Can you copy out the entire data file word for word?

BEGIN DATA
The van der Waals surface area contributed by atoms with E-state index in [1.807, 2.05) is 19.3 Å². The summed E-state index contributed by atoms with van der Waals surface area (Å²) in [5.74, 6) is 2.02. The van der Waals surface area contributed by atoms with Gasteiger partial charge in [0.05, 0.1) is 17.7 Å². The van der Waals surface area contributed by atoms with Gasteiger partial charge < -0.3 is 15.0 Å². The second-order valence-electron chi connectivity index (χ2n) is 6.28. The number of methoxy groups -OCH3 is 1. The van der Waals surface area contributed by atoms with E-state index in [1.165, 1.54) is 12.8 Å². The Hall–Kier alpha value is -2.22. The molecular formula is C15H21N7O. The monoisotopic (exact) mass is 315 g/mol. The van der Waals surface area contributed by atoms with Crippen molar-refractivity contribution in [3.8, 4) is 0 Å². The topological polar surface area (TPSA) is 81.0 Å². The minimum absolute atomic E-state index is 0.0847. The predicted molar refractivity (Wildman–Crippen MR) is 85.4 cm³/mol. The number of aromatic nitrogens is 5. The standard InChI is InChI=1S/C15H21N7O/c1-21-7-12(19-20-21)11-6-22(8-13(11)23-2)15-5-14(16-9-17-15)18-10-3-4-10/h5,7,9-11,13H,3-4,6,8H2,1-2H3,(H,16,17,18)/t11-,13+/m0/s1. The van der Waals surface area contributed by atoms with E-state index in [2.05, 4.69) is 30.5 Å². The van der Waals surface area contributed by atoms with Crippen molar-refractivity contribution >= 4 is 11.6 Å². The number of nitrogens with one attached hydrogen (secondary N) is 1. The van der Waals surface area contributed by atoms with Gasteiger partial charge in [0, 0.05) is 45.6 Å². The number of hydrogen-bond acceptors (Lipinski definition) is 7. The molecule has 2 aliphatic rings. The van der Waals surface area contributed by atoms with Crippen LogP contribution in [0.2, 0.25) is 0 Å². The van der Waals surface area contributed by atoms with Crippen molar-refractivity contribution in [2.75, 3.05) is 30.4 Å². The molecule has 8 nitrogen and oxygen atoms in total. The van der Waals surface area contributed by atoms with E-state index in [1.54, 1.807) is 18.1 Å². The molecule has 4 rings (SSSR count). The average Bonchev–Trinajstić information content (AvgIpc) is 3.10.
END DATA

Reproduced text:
The van der Waals surface area contributed by atoms with E-state index in [1.807, 2.05) is 19.3 Å². The summed E-state index contributed by atoms with van der Waals surface area (Å²) in [5.74, 6) is 2.02. The van der Waals surface area contributed by atoms with Gasteiger partial charge in [0.05, 0.1) is 17.7 Å². The van der Waals surface area contributed by atoms with Gasteiger partial charge < -0.3 is 15.0 Å². The second-order valence-electron chi connectivity index (χ2n) is 6.28. The number of methoxy groups -OCH3 is 1. The van der Waals surface area contributed by atoms with E-state index in [1.165, 1.54) is 12.8 Å². The Hall–Kier alpha value is -2.22. The molecular formula is C15H21N7O. The monoisotopic (exact) mass is 315 g/mol. The van der Waals surface area contributed by atoms with Crippen molar-refractivity contribution in [3.8, 4) is 0 Å². The topological polar surface area (TPSA) is 81.0 Å². The minimum absolute atomic E-state index is 0.0847. The predicted molar refractivity (Wildman–Crippen MR) is 85.4 cm³/mol. The number of aromatic nitrogens is 5. The standard InChI is InChI=1S/C15H21N7O/c1-21-7-12(19-20-21)11-6-22(8-13(11)23-2)15-5-14(16-9-17-15)18-10-3-4-10/h5,7,9-11,13H,3-4,6,8H2,1-2H3,(H,16,17,18)/t11-,13+/m0/s1. The van der Waals surface area contributed by atoms with E-state index in [2.05, 4.69) is 30.5 Å². The van der Waals surface area contributed by atoms with Crippen molar-refractivity contribution >= 4 is 11.6 Å². The number of nitrogens with one attached hydrogen (secondary N) is 1. The van der Waals surface area contributed by atoms with Gasteiger partial charge in [0, 0.05) is 45.6 Å². The number of hydrogen-bond acceptors (Lipinski definition) is 7. The molecule has 2 aliphatic rings. The van der Waals surface area contributed by atoms with Crippen LogP contribution in [0.2, 0.25) is 0 Å². The van der Waals surface area contributed by atoms with Crippen molar-refractivity contribution in [2.75, 3.05) is 30.4 Å². The molecule has 8 nitrogen and oxygen atoms in total. The van der Waals surface area contributed by atoms with E-state index in [1.54, 1.807) is 18.1 Å². The molecule has 4 rings (SSSR count). The average Bonchev–Trinajstić information content (AvgIpc) is 3.10.